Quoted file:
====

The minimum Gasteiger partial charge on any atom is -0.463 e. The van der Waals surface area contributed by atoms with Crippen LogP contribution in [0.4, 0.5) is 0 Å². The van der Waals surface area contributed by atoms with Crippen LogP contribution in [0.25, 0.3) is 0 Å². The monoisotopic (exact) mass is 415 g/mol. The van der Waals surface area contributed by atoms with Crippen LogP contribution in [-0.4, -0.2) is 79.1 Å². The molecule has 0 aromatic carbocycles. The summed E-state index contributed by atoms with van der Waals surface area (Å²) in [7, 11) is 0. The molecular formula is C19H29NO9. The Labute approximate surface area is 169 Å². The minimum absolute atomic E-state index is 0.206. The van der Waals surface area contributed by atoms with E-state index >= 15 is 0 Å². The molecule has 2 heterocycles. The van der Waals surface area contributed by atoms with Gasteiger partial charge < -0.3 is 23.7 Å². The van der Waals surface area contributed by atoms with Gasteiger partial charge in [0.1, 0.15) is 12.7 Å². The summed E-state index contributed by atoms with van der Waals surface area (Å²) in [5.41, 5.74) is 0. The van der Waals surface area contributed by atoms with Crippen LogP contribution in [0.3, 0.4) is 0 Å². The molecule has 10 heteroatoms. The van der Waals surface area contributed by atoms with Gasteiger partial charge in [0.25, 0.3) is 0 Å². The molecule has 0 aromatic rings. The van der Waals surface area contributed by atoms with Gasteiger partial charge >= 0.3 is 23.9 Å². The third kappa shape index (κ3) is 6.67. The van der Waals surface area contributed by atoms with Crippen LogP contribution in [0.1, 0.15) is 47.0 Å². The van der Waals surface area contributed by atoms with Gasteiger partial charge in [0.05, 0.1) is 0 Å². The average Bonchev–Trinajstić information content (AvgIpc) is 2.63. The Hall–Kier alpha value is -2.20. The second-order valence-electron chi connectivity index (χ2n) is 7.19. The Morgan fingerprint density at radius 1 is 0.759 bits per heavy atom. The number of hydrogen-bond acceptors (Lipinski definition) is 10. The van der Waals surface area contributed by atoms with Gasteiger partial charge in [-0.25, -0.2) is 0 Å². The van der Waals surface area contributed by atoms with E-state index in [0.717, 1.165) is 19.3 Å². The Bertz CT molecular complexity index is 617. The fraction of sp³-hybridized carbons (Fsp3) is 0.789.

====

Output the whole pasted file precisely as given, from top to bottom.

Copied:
The minimum Gasteiger partial charge on any atom is -0.463 e. The van der Waals surface area contributed by atoms with Crippen LogP contribution in [0.4, 0.5) is 0 Å². The van der Waals surface area contributed by atoms with Crippen LogP contribution in [0.25, 0.3) is 0 Å². The monoisotopic (exact) mass is 415 g/mol. The van der Waals surface area contributed by atoms with Crippen LogP contribution in [-0.4, -0.2) is 79.1 Å². The molecule has 0 aromatic carbocycles. The summed E-state index contributed by atoms with van der Waals surface area (Å²) in [7, 11) is 0. The molecular formula is C19H29NO9. The Labute approximate surface area is 169 Å². The minimum absolute atomic E-state index is 0.206. The van der Waals surface area contributed by atoms with E-state index >= 15 is 0 Å². The molecule has 2 heterocycles. The van der Waals surface area contributed by atoms with Gasteiger partial charge < -0.3 is 23.7 Å². The van der Waals surface area contributed by atoms with Gasteiger partial charge in [0.1, 0.15) is 12.7 Å². The summed E-state index contributed by atoms with van der Waals surface area (Å²) in [5.41, 5.74) is 0. The van der Waals surface area contributed by atoms with Crippen LogP contribution in [0.3, 0.4) is 0 Å². The molecule has 10 heteroatoms. The van der Waals surface area contributed by atoms with Gasteiger partial charge in [0.25, 0.3) is 0 Å². The molecule has 0 aromatic rings. The van der Waals surface area contributed by atoms with Gasteiger partial charge >= 0.3 is 23.9 Å². The third kappa shape index (κ3) is 6.67. The van der Waals surface area contributed by atoms with Crippen LogP contribution in [0.1, 0.15) is 47.0 Å². The van der Waals surface area contributed by atoms with Gasteiger partial charge in [0.05, 0.1) is 0 Å². The average Bonchev–Trinajstić information content (AvgIpc) is 2.63. The Hall–Kier alpha value is -2.20. The second-order valence-electron chi connectivity index (χ2n) is 7.19. The Morgan fingerprint density at radius 1 is 0.759 bits per heavy atom. The number of hydrogen-bond acceptors (Lipinski definition) is 10. The van der Waals surface area contributed by atoms with Gasteiger partial charge in [-0.25, -0.2) is 0 Å². The van der Waals surface area contributed by atoms with E-state index in [0.717, 1.165) is 19.3 Å². The Bertz CT molecular complexity index is 617. The fraction of sp³-hybridized carbons (Fsp3) is 0.789.